Tablet, the most compact personal computer, is becoming increasingly popular across the world. According to the survey, out of 2,055 British tablet owners aged 18 to 24, about 56 percent use them to read news, Russian Internet periodical media-media.ru quotes The Guardian. It is remarkable that there are even more such people, 60 percent, among those aged 25 to 34. The further statistics is even more impressive: the overall number of people who own tablets in Great Britain is equal to 12 million.
And this number grew significantly during winter holidays not only in Great Britain, but in the whole world as well.
Internet is full of headlines like “Tablet is the Best New Year Gift.” At the end of last year, tablets became 2 percent more popular than smartphones: 51 percent of mobile devices activated on the day of Catholic Christmas were iPad, Kindle, Surface, and other tablets, while smartphones received remaining 49 percent, journalists of Facts. ICTV website quote Flurry Analytics.
And what situation do we have in Ukraine? Last year, Ukrainians’ interest in tablets first equaled to that in laptops, and then outstripped it. According to Yandex.Market data provided by portal finance.ua, in January 2011, less than two percent of Ukrainian users searched for tablets on the web, while about nine percent looked for laptops. In July, interest in tablets reached the level of interest in laptops, and now it is only growing.
A great number of letters from children with a request to gift them a tablet or an iPhone was sent to Father Frost’s residence in Bucha, Kyiv oblast, says the newspaper Segodnia.
However, Ukrainians aged 15 to 29, the most active Internet users, are the most interested in new gadgets as well. As we can see, this is approximately the same age group as the one in Great Britain, which reads news on tablets.
Less than six months ago, a third of Ukrainians did not have personal computers, says the conclusion of a research conducted by Ericsson ConsumerLab. But even back then, four percent of Ukrainian families owned a full set of gadgets: a stationary PC, smartphone, tablet, and laptop, Ukrbiznes portal quotes a Kaspersky Lab expert.
Looking at the given data, one can get an impression that soon young Ukrainians will catch up with their European peers in their liking for tablets, and so, traditional mass media will either quickly respond to the new market demands by creating special versions for mobile devices or lose a significant part of their audience.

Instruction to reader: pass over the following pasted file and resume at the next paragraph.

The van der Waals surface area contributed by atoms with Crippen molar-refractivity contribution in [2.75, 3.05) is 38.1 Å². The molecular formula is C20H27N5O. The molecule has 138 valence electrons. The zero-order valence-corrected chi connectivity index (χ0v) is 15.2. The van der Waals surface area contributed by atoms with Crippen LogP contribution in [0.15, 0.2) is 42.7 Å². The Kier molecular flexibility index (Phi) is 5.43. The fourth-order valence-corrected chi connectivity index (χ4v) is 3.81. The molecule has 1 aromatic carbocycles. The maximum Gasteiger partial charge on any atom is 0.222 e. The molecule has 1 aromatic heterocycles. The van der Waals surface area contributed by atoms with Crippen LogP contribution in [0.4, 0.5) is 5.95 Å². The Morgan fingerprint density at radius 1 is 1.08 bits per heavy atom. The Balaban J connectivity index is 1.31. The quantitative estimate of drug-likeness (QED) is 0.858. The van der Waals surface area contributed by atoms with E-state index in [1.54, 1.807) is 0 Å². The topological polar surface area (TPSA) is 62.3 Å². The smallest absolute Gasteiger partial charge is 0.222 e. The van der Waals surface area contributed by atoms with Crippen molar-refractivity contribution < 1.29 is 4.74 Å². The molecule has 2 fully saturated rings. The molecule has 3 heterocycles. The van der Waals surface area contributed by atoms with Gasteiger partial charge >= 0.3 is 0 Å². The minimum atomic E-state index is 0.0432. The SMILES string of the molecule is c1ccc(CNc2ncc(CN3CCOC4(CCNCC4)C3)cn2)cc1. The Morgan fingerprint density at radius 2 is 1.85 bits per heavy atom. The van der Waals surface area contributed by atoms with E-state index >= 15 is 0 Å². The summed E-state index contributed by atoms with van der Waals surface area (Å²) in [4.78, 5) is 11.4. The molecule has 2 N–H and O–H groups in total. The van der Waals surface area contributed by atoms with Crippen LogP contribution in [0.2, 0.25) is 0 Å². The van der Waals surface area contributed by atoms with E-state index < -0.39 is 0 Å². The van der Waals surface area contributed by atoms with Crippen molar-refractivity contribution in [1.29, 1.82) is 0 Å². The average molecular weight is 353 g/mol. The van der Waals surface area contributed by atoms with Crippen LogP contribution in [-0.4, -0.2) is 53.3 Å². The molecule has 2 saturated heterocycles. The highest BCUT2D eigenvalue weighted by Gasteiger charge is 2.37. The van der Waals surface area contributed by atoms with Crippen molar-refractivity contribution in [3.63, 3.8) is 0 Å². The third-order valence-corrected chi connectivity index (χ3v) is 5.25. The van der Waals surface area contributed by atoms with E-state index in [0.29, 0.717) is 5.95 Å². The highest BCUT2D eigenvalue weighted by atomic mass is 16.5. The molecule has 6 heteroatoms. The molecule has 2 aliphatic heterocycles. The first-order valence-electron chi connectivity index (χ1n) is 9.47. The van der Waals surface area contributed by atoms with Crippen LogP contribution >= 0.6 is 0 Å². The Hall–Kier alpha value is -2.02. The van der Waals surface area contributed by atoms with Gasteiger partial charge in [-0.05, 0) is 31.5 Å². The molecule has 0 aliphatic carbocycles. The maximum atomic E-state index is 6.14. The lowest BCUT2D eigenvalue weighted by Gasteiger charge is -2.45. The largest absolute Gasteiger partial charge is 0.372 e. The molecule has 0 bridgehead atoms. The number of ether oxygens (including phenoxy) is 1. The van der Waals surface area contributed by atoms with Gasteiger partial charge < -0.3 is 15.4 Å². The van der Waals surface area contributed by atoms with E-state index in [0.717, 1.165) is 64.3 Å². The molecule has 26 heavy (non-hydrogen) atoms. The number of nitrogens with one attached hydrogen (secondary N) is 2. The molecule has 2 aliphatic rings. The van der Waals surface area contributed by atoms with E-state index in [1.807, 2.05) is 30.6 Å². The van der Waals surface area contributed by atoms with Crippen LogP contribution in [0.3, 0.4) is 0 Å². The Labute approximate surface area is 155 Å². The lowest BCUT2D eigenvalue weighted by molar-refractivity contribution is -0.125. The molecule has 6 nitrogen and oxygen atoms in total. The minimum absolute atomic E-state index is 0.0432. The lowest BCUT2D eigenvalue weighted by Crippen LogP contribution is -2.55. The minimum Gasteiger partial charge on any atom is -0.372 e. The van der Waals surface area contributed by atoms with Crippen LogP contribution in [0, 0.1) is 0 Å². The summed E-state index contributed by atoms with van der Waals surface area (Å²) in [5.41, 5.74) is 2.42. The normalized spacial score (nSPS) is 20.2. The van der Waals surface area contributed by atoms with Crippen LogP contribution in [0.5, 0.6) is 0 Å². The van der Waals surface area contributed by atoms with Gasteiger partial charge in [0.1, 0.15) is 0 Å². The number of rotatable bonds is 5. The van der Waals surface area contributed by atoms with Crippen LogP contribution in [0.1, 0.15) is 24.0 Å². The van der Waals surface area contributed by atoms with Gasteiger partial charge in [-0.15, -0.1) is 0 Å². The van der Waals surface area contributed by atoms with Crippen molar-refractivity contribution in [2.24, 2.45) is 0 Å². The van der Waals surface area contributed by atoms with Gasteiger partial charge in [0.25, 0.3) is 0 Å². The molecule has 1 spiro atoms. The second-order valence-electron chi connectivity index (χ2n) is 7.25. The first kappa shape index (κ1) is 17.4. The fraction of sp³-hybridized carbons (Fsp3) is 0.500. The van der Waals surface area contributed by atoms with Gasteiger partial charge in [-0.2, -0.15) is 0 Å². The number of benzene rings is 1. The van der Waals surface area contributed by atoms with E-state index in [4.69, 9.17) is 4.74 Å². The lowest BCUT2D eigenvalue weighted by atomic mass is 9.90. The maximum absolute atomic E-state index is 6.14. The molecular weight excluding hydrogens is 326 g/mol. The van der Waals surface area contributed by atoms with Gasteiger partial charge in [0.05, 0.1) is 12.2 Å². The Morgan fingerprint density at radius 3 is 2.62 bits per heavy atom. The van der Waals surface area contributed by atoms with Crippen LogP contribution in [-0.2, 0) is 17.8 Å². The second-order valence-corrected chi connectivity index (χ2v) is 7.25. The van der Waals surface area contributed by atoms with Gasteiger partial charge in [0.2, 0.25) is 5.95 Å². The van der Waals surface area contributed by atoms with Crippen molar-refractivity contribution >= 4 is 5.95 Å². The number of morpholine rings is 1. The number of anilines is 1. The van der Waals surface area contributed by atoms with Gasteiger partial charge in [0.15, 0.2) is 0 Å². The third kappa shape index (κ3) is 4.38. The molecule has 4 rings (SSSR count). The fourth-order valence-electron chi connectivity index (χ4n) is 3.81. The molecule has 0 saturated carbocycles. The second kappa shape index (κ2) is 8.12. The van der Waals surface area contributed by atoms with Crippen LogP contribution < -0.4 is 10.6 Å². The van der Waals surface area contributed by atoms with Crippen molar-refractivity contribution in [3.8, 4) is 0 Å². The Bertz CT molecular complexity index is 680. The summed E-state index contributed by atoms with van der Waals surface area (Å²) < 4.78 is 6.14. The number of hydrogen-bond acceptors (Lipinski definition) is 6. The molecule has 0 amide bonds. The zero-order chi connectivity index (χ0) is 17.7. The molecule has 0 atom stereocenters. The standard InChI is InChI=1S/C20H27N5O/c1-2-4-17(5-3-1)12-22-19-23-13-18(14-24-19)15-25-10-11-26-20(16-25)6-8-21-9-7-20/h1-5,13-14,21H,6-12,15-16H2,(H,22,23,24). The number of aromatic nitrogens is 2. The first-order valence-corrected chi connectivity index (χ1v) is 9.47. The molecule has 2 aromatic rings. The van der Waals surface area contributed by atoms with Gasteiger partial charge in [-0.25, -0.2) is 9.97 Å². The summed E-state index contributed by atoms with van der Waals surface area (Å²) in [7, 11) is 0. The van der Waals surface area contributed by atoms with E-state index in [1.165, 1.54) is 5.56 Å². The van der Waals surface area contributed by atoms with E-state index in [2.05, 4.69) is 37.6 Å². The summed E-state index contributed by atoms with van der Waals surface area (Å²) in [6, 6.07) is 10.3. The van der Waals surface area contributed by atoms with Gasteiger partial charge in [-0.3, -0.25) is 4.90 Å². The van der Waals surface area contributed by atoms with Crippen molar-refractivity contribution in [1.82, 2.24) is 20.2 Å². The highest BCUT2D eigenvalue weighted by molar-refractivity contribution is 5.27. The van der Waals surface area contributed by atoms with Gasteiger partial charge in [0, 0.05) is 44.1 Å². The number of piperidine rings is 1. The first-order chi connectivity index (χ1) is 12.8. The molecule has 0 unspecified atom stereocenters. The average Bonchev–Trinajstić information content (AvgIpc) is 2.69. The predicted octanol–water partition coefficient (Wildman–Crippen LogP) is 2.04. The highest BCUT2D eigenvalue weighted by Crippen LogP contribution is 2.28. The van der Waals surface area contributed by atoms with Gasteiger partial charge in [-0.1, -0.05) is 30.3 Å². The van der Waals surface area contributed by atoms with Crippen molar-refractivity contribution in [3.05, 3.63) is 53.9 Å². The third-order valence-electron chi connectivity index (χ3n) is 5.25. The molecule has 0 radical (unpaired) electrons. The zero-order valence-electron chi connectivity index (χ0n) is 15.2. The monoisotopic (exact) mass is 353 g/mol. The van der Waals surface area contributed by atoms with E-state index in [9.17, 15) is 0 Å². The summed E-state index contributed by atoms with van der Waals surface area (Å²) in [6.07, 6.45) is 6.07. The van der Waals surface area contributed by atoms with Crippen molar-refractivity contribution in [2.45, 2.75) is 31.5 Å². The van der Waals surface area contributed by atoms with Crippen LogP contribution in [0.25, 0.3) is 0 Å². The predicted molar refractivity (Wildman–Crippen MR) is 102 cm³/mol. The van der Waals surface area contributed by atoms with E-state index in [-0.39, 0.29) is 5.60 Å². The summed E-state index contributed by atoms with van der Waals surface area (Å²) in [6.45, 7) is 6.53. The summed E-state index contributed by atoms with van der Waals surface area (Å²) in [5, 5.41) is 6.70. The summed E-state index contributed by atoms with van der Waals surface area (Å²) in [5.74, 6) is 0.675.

“I read 80 percent of news on a tablet. It is fast and convenient, I can look for information in a couple of sources simultaneously instead of digging through a pile of paper. It is obvious that I cannot do without printed newspapers yet, so I read some magazines too. In Europe, content of printed periodicals and their Internet versions is different. Most newspapers have two separate editorial staffs. In Ukraine, there is no drastic difference yet, so why not read off the screen?” says Daria LYTVYNOVA, a 20-year-old student from Kyiv.
On the other hand, Oleksii POHORIELOV, CEO of the Ukrainian Association of Press Publishers, does not view tablets as a threat to publishing business. “This statistics bears no dangers for us. I think that we need to treat the ongoing processes as development. As once cinematography, television, mobile communication appeared, so did tablets now, and they give an opportunity to receive information in a fast and convenient way. It is not easy to work in the new conditions. Journalists and publishers have two or even three times bigger workloads than they had a few years ago. There is no stable model of a tablet version of periodical representation which would lead to instant success. We need to experiment, work more, and look for our own niche. Every type of media has its own unique audience, and they need to be studied well enough to predict which of my readers will buy a tablet version and what makes them different from people who buy printed version. These are two different audiences with different demands. However, one more approach could also be effective: think about what should tablet and printed versions be like for a reader to want to buy both.”